Anything I say is pure speculation, okay? But yes, I think this trend could continue, as long as the Fed remains committed to holding short-term interest rates near zero, while also allowing the longer-term yields to climb higher.

No matter what happens in the rest of 2021, I think the Fed will resist the urge to force short-term interest rates higher. And if the pandemic wanes and the economy gradually improves, the Fed shouldn’t be overly worried as yields creep higher for longer-term bonds.

But what if the stock market hits a deep correction or even falls into a bear market? Then the Fed, as it always does, will attempt to come to the stock market’s rescue. And at that point it will try to force longer-term rates lower through aggressive bond buying. Just my opinion.

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David Enna is a financial journalist, not a financial adviser. He is not selling or profiting from any investment discussed. The investments he recommends can purchased through the Treasury or other providers without fees, commissions or carrying charges. Please do your own research before investing.

Posted in Investing in TIPS | 8 Comments

One day after weak auction demand, 30-year TIPS yield climbs above zero

By David Enna,

The Treasury’s offering of a new 30-year TIPS auctioned Thursday to weak demand, generating an above-current-market real yield of -0.04%, about 6 basis points more than expected. Then, one day later, the Treasury’s estimate of 30-year real yield broke above zero, to 0.03%, rising above zero for the first time since June 9, 2020.

Here is that trend over the last year, up to Thursday’s market close:

A TIPS is an investment that pays a coupon rate well below that of other Treasury investments of the same term. But with a TIPS, the principal balance adjusts each month (usually up, but sometimes down) to match the current U.S. inflation rate. So, the “real yield to maturity” of a TIPS indicates how much an investor will earn above (or below) inflation.

TIPS real yields have been negative to inflation, across all maturities, for about 8 months, so this move on Friday is significant. Investors are seeking higher nominal and real yields, especially in the long maturities. The nominal yield for the traditional 30-year Treasury bond also has been climbing, from 1.66% on Jan. 4, 2021, to 2.14% at the market close on Friday.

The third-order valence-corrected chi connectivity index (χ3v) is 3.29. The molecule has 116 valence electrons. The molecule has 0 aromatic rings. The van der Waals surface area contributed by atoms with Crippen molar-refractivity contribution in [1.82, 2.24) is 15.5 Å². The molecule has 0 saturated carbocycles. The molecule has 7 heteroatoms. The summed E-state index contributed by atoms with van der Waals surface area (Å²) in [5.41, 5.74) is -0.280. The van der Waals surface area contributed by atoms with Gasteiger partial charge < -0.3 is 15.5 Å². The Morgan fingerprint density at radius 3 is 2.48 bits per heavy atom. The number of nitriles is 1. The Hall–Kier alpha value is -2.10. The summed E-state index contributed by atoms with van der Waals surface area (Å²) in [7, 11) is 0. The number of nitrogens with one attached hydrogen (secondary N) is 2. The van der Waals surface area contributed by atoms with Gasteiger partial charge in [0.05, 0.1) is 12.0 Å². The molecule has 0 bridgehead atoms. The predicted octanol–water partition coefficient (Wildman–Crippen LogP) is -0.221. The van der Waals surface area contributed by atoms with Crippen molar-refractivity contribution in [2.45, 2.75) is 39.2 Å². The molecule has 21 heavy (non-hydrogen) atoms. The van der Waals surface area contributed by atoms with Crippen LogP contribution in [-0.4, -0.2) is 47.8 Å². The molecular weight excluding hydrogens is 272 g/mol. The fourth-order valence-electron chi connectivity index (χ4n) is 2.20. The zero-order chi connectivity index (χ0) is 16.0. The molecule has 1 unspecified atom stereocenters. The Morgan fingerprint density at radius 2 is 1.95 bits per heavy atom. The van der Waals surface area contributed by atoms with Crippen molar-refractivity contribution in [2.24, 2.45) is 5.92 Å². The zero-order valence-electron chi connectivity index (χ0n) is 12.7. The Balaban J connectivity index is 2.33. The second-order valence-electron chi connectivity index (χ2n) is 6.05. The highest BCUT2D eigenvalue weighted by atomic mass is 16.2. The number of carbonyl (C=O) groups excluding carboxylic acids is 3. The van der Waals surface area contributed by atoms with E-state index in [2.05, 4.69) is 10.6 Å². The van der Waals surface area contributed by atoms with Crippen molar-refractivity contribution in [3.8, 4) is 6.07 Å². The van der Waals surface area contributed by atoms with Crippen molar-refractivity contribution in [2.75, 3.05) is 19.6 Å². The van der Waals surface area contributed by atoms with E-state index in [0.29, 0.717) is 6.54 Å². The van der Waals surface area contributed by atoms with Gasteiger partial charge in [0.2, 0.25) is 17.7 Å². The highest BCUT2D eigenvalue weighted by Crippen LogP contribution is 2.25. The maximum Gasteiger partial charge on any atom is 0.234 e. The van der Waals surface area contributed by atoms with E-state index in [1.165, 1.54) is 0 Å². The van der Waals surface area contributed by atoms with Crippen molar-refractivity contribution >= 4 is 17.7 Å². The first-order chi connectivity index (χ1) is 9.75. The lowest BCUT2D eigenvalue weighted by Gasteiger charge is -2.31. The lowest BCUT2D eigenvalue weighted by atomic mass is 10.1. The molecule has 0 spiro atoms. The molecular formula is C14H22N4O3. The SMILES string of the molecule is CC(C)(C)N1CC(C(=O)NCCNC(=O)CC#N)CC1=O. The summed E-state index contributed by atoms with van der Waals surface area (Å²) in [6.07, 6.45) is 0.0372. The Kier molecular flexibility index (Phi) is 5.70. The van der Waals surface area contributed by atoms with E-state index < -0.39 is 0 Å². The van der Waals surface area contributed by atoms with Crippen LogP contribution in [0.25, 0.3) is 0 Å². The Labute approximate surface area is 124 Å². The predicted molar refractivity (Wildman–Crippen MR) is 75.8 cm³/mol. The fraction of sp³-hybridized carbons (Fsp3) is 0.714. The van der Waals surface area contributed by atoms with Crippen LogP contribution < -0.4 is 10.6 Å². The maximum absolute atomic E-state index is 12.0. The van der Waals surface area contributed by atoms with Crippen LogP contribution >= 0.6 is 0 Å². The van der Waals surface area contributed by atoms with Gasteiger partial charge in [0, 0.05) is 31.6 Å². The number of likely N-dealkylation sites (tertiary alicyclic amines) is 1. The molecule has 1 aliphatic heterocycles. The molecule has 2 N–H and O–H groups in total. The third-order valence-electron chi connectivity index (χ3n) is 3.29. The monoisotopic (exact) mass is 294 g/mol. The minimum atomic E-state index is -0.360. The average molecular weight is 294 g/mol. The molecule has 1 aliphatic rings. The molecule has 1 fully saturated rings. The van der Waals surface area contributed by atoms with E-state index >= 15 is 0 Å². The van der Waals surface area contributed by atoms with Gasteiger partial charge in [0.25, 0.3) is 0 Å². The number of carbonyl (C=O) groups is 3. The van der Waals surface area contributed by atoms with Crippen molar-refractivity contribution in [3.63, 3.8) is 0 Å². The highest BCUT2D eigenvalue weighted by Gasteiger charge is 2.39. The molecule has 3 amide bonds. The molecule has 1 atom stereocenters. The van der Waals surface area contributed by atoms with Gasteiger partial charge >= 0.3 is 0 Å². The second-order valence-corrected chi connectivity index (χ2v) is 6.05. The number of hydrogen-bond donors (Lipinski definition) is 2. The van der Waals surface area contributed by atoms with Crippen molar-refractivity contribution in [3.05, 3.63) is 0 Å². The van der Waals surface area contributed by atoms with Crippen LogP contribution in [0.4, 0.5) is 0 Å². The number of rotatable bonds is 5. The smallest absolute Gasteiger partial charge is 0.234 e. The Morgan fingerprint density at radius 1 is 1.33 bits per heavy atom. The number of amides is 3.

The TIPS that auctioned Thursday, CUSIP 912810SV1, got a coupon rate of 0.125%, so investors had to pay a premium, an adjusted price of about $105.01, because the real yield was below the coupon rate. As of Friday’s market close, the price on the secondary market had dropped to $103.06, a fall of nearly 2% in a single day. This demonstrates the volatility of 30-year Treasury issues.

The next TIPS auction, on March 18, will be for a reopened 10-year TIPS, CUSIP 91282CBF7, but 10-year real yields remain well below zero. As of Friday’s close, this TIPS was trading with a real yield of -0.82%. The originating auction on Jan. 21 got a real yield of -0.987%, so 10-year real yields are also climbing.

This is from a Reuters report after the market close Friday:

“The bond market’s trying to reprice the fact that the Treasury is going to borrow more money to pay for the stimulus package,” said Tom di Galoma, a managing director at Seaport Global Holdings in New York. …

Meanwhile, the 30-year TIPS yield, which had been in negative territory since June, surpassed the 0% mark, rising after a weak auction of $9 billion of the securities on Thursday. …

“It’s hard to build a fundamental case for 30-year TIPS yields to be negative forever,” said Jim Vogel, senior rates strategist at FHN Financial in Memphis, Tennessee. “Over 30 years, that’s a lot of Fed accommodation for a long time.”

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David Enna is a financial journalist, not a financial adviser. He is not selling or profiting from any investment discussed. The investments he recommends can purchased through the Treasury or other providers without fees, commissions or carrying charges. Please do your own research before investing.

Posted in Investing in TIPS | 6 Comments